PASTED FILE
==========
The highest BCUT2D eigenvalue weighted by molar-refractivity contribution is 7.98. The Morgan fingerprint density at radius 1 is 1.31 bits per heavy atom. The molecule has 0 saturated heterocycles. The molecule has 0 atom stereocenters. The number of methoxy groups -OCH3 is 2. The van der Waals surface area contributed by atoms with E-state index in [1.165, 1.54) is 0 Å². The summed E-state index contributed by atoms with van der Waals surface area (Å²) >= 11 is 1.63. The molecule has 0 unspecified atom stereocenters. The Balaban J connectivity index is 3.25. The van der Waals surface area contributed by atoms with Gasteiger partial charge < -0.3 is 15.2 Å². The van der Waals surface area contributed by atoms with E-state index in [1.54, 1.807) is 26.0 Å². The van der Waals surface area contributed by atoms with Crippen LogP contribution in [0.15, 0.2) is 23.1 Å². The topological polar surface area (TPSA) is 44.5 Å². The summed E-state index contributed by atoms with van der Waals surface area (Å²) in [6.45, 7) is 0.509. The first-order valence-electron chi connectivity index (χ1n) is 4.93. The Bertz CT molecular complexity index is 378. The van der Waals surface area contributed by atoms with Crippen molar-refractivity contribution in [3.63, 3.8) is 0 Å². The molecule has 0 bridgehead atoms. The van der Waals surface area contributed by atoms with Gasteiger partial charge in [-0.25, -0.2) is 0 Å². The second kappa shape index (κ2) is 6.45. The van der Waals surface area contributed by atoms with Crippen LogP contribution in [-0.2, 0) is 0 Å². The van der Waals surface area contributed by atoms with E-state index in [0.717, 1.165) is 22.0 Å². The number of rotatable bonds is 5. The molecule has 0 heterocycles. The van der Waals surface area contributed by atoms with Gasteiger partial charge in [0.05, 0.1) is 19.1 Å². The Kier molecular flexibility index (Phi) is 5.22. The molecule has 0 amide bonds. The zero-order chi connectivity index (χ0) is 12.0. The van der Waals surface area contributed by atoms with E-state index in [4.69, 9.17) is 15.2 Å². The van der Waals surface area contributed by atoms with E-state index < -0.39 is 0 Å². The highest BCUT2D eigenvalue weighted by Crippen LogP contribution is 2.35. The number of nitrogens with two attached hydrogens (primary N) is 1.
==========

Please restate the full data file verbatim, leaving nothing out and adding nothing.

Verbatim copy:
The highest BCUT2D eigenvalue weighted by molar-refractivity contribution is 7.98. The Morgan fingerprint density at radius 1 is 1.31 bits per heavy atom. The molecule has 0 saturated heterocycles. The molecule has 0 atom stereocenters. The number of methoxy groups -OCH3 is 2. The van der Waals surface area contributed by atoms with E-state index in [1.165, 1.54) is 0 Å². The summed E-state index contributed by atoms with van der Waals surface area (Å²) >= 11 is 1.63. The molecule has 0 unspecified atom stereocenters. The Balaban J connectivity index is 3.25. The van der Waals surface area contributed by atoms with Gasteiger partial charge < -0.3 is 15.2 Å². The van der Waals surface area contributed by atoms with E-state index in [1.54, 1.807) is 26.0 Å². The van der Waals surface area contributed by atoms with Crippen LogP contribution in [0.15, 0.2) is 23.1 Å². The topological polar surface area (TPSA) is 44.5 Å². The summed E-state index contributed by atoms with van der Waals surface area (Å²) in [6.45, 7) is 0.509. The first-order valence-electron chi connectivity index (χ1n) is 4.93. The Bertz CT molecular complexity index is 378. The van der Waals surface area contributed by atoms with Crippen molar-refractivity contribution in [3.63, 3.8) is 0 Å². The molecule has 0 bridgehead atoms. The van der Waals surface area contributed by atoms with Gasteiger partial charge in [-0.25, -0.2) is 0 Å². The second kappa shape index (κ2) is 6.45. The van der Waals surface area contributed by atoms with Crippen LogP contribution in [-0.2, 0) is 0 Å². The van der Waals surface area contributed by atoms with E-state index in [0.717, 1.165) is 22.0 Å². The number of rotatable bonds is 5. The molecule has 0 heterocycles. The van der Waals surface area contributed by atoms with Gasteiger partial charge in [0.05, 0.1) is 19.1 Å². The Kier molecular flexibility index (Phi) is 5.22. The molecule has 0 amide bonds. The zero-order chi connectivity index (χ0) is 12.0. The van der Waals surface area contributed by atoms with E-state index in [4.69, 9.17) is 15.2 Å². The van der Waals surface area contributed by atoms with E-state index < -0.39 is 0 Å². The highest BCUT2D eigenvalue weighted by Crippen LogP contribution is 2.35. The number of nitrogens with two attached hydrogens (primary N) is 1.